Therapeutic justice : crime, treatment courts and mental illness / by Karen A. Snedker.

This book examines Mental Health Courts (MHC) within a socio-legal framework. Placing these courts within broader trends in criminal justice, especially problem-solving courts, the author draws from two case studies with a mixed-methods design. While court observational and interview data highlight...

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Bibliographic Details
Online Access: Full Text (via EBSCO)
Main Author: Snedker, Karen A. (Author)
Format: eBook
Language:English
Published: Cham : Palgrave Macmillan, 2018.
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MARC

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245 1 0 |a Therapeutic justice :  |b crime, treatment courts and mental illness /  |c by Karen A. Snedker. 
264 1 |a Cham :  |b Palgrave Macmillan,  |c 2018. 
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505 0 |a Intro; Preface; Acknowledgements; Contents; List of Figures; List of Tables; 1 Mental Health Courts as the "New Generation" of Problem-Solving Courts; Shifting Punitive Penal Practices; Problem-Solving Courts; Mental Illness and Criminality; The Advent of Mental Health Courts; Case Study Research Design; Book Outline; References; 2 Beyond Adversarialism?: Collaboration and Therapeutic Goals; Therapeutic Justice; Mission; Mental Illness and Criminal Behavior; Paradigm Shift; Therapeutic Jurisprudence; Collaboration and Reduced Adversarialism; Court Organization and Cultural Practices. 
505 8 |a CompetencyGoals and Values of Therapeutic Justice; Stigma Remains in MHC; Criticism of MHCs: Net Widening; Wider Nets; Stronger Nets; New Nets; "Nets" Revisited; Mission Alignment; References; 3 Clients and Therapeutic Agents: Court Selection and Team Dynamics; Entry into MHC; Stages of Selection; Selection Process: Bias and Underrepresentation; Client Participation in MHC; "MHC Lite": Both In and Out of MHC; Therapeutic Agents and the MHC Team; Judges; "Buy-In"; Demeanor and Temperament; Team Players; Judicial Consistency; Lawyers; Probation Officers; Other Therapeutic Team Members. 
505 8 |a Assessing the Therapeutic TeamReferences; 4 Therapeutic Justice in Action: Court Process, Reviews and Sanctions; Procedural Justice in the Court Process; Shifts in Organization and Court Practices; Client Anxiety; Reviews: Accountability, Compliance and Sanctions; The Sanctioning Process; Integrating Elements of a Graduated Sanctions Model; Harm Reduction Insights in MHCs; Individualized Harm Reduction; Positive Sanctions; Negative Sanctions; Jail as a "Last Resort"; Widening Discretion; References; 5 Reducing Recidivism and Pathways to Success.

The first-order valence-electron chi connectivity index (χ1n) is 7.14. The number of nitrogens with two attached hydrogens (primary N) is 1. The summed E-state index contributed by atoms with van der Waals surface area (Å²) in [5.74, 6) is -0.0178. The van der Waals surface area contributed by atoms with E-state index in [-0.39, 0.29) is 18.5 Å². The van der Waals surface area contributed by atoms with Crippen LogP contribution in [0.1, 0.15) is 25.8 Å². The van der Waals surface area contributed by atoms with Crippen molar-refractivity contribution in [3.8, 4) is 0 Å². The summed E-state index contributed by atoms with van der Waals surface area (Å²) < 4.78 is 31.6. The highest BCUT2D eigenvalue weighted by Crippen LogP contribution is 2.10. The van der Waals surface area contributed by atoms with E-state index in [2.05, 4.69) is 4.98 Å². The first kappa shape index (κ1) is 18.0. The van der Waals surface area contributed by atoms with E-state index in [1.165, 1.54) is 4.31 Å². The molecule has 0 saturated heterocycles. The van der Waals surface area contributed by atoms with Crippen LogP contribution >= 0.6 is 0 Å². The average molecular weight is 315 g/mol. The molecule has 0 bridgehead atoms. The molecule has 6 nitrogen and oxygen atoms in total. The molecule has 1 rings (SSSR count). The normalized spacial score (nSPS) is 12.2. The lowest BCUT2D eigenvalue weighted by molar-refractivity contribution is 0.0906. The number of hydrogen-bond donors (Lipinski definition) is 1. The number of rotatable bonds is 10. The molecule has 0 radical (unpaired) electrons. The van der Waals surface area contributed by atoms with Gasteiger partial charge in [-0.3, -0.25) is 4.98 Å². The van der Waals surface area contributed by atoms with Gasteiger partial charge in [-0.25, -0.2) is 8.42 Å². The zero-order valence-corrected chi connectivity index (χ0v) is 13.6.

505 8 |a Criminal Recidivism: Incentives, Mental Health Treatment and GraduationIncentives; Beyond the Offer to Dismiss Charges; Expanding Court Program Incentives; Mental Health Treatment; Graduation; Structure and Social Support; Liminal Stage; Broadening the Idea of Success; Success Within Limits; "Frequent Flyers"; Worst-Case Scenarios; References; 6 Stories from Clients: How Mental Health Courts Can Change Lives; "It Has Ruined My Taste for Alcohol": Sobriety, Incentives and Social Support; "It's a Way to Build Healthy Habits": Sobriety, Treatment and Identity. 
505 8 |a "It Helped Humble Me Down": Faith, Support, and Tools for Living"Just Keeping My Nose Clean": Staying Sober, Compliance and Supportive Housing; "I Don't Have to Keep Going Back to Bad Situations": Trauma, Trust and Responsibility; "Meth Has Been My Downfall. It Destroyed My Life": Drugs, Jail and Structure; "It is Not That Big of a Deal": Mindfulness, Compliance and Education; Client Success Trajectories; References; 7 Conclusion: From Therapeutic Justice to Social Work Criminal Justice; Implementing Reforms for MHCs: Toward Social Work Criminal Justice. 
504 |a Includes bibliographical references and index. 
520 |a This book examines Mental Health Courts (MHC) within a socio-legal framework. Placing these courts within broader trends in criminal justice, especially problem-solving courts, the author draws from two case studies with a mixed-methods design. While court observational and interview data highlight the role of rituals and procedural justice in the practices of the court, quantitative data demonstrates the impact of incentives, mental health treatment compliance and graduating patterns from MHC in altering patterns of criminal recidivism. In utilising these methods, this book provides a new understanding of the social processes by which MHCs operate, while narrative stories from MHC participants illustrate both the potential and limitations of these courts. Concluding by charting potential improvements for the functioning and effectiveness of MHCs, the author suggests potential reforms and 'best practices' for the future in tandem with rigorous analysis. This book will be of value and interest to students and scholars of criminology, law, and social work, as well as practitioners. 
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